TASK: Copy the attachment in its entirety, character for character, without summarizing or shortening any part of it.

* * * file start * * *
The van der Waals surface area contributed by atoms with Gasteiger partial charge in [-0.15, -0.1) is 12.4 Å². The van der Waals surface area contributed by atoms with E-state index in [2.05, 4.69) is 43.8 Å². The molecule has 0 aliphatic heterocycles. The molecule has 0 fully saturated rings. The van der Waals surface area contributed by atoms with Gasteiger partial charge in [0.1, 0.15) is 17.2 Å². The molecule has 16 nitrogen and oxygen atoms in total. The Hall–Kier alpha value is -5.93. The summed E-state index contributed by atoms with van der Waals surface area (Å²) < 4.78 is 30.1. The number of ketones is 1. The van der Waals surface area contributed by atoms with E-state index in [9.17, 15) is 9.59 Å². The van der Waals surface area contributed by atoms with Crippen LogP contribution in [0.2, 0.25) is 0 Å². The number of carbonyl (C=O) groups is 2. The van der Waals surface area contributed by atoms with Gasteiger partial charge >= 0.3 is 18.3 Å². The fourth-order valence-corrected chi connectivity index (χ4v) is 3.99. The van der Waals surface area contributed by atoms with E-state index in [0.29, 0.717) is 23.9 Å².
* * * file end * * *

The van der Waals surface area contributed by atoms with Gasteiger partial charge in [-0.15, -0.1) is 12.4 Å². The van der Waals surface area contributed by atoms with E-state index in [2.05, 4.69) is 43.8 Å². The molecule has 0 aliphatic heterocycles. The molecule has 0 fully saturated rings. The van der Waals surface area contributed by atoms with Gasteiger partial charge in [0.1, 0.15) is 17.2 Å². The molecule has 16 nitrogen and oxygen atoms in total. The Hall–Kier alpha value is -5.93. The summed E-state index contributed by atoms with van der Waals surface area (Å²) < 4.78 is 30.1. The number of ketones is 1. The van der Waals surface area contributed by atoms with E-state index in [9.17, 15) is 9.59 Å². The van der Waals surface area contributed by atoms with Crippen LogP contribution in [0.2, 0.25) is 0 Å². The number of carbonyl (C=O) groups is 2. The van der Waals surface area contributed by atoms with Gasteiger partial charge >= 0.3 is 18.3 Å². The fourth-order valence-corrected chi connectivity index (χ4v) is 3.99. The van der Waals surface area contributed by atoms with E-state index in [0.29, 0.717) is 23.9 Å².